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Prescription drugs may not be one of the usual suspects when it comes to DUI causes, but drivers can still be impaired enough by medicine to be unsafe on the road. Case-in-point, the story of a Hayden School District superintendent whose mixture of pain medicine and muscle relaxers led to her crash on snowy Colorado Highway 131 north of Yampa. An officer noticed her truck stuck around 5 or 10 feet from the road in a snow bank, and attempted to help. Noticing her glassy, bloodshot eyes, he suspected that she may have been drinking, which she denied, citing medication instead. Many common medicines, including over-the-counter ones, dull essential motor skills and distort reaction times. These drugs can lead to an unsafe driving environment and, if an officer takes notice, a DUI. Here are some common medications to look out for:
  • Antidepressants: The sedating effects of some antidepressants can actually cause similar effects to alcohol in a driver.
  • Valium: the Hollywood drug, in certain dosages, can cause behavior similar to that of a person with a blood alcohol concentration of .10 percent, which is above Colorado’s legal BAC limit.
  • Antihistamines: Many of these slow reaction time and blunt coordination.
  • Decongestants: These can cause drowsiness, anxiety and dizziness. They are often available over the counter.
  • Sleeping Pills: Even if taken late at night, the residual effects can impair morning drivers.
  • Hydrocodone: This popular pain medication is similar to opiates and can cause impairment similar to morphine and codeine.
DUI Matters – Denver Drunk Driving Lawyers

While Mixing Medications, Do Not Operate Heavy Machinery!

Prescription drugs may not be among the usual suspects when it comes to causes of driving under the influence (DUI). However, they can still significantly impair a driver’s ability to operate a vehicle safely. A recent incident involving a Hayden School District superintendent serves as a compelling example of the potential dangers of driving under the influence of medication. In this case, a combination of pain medicine and muscle relaxers resulted in a crash on snowy Colorado Highway 131 north of Tampa.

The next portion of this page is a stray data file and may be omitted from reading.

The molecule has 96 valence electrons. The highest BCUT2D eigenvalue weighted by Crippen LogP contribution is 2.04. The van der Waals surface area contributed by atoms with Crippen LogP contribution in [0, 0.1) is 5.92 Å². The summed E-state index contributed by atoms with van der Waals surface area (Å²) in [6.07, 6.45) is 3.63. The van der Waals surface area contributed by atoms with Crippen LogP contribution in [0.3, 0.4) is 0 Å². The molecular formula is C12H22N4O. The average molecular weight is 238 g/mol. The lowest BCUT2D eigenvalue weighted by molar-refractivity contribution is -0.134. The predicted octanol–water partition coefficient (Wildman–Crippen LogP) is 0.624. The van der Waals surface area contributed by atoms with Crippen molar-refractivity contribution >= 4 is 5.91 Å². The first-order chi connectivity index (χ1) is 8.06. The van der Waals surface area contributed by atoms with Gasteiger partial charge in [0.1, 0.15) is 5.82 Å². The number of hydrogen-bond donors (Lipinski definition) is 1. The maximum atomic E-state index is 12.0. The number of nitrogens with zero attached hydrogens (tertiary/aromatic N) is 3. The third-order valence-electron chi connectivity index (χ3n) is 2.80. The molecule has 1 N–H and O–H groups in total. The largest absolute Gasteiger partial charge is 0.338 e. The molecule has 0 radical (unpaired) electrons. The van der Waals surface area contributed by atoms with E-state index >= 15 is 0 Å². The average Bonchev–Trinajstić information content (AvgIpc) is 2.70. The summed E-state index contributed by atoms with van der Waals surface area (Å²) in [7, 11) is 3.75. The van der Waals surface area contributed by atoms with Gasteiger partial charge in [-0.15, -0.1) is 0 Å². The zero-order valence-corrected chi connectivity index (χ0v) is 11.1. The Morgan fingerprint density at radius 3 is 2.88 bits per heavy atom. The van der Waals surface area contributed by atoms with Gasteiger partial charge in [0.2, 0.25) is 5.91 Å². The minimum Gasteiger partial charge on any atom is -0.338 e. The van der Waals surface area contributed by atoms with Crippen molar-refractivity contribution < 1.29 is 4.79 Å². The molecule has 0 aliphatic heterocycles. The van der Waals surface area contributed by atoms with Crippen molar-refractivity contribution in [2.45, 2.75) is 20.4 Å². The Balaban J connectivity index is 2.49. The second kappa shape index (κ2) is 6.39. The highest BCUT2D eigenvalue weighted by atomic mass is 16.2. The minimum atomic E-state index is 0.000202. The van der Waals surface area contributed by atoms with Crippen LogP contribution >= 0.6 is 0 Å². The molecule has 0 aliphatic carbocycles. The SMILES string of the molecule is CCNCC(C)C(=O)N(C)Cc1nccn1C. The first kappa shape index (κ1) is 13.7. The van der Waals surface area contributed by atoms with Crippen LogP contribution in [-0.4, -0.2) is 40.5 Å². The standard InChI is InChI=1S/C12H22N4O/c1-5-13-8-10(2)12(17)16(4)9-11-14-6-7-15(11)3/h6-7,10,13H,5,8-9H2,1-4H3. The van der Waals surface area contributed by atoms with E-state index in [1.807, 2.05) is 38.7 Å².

The incident unfolded when an officer came across the superintendent’s truck stuck in a snowbank a mere 5 to 10 feet from the road. Attempting to assist, the officer noticed the driver’s glassy, bloodshot eyes, which raised suspicions of potential alcohol impairment. However, the driver denied consuming alcohol, instead attributing her condition to medication.

It is essential to recognize that various common medications, including some available over-the-counter, can dull essential motor skills and distort reaction times, ultimately contributing to an unsafe driving environment. Suppose a law enforcement officer observes signs of impairment, even when alcohol is not involved. In that case, it can lead to a DUI charge.

Here are some commonly prescribed or readily available medications that can impair a driver’s abilities:

  1. Antidepressants: Some antidepressants have sedating effects that can mimic the impact of alcohol on a driver’s performance.
  2. Valium: In certain dosages, Valium can induce behavior similar to that of an individual with a blood alcohol concentration (BAC) of 0.10 percent, which exceeds Colorado’s legal BAC limit for driving.
  3. Antihistamines: Many antihistamines slow reaction times and hinder coordination.
  4. Decongestants: These medications can cause drowsiness, anxiety, and dizziness, and they are often available over the counter.
  5. Sleeping Pills: Even when taken at night, residual effects from sleeping pills can impair drivers the next morning.
  6. Hydrocodone: This widely used pain medication shares similarities with opiates and can result in impairment akin to that induced by morphine and codeine.

The case of the Hayden School District superintendent highlights the importance of understanding the potential risks associated with prescription and over-the-counter medications. Drivers must be aware that impairment can arise from various sources, not just alcohol or illegal drugs.

Driving under the influence of prescription medication is a serious offense, and law enforcement officers are trained to recognize signs of impairment regardless of the substance involved. When prescription or over-the-counter medications affect an individual’s ability to drive safely, they can face legal consequences, including DUI charges.

In such situations, seeking legal representation from professionals with expertise in alcohol and drug-related driving offenses is crucial. Thomas & Ahnell, LLC is a reputable law firm that specializes in handling alcohol and drug-related DUI cases in Colorado. Their dedicated legal team is well-equipped to provide guidance and expert representation to individuals facing DUI charges stemming from prescription medication use.’

Ultimately, drivers must exercise responsibility and make informed choices when taking medication and getting behind the wheel. It is essential to prioritize safety on the road for one’s well-being and the safety of others on the highway. Being aware of the potential effects of medication and adhering to prescribed dosages and warnings can help prevent impaired driving incidents and their legal consequences.

Do you have further questions or concerns? Call us or contact the attorneys at Thomas & Ahnell, LLC, and we will be happy to help.

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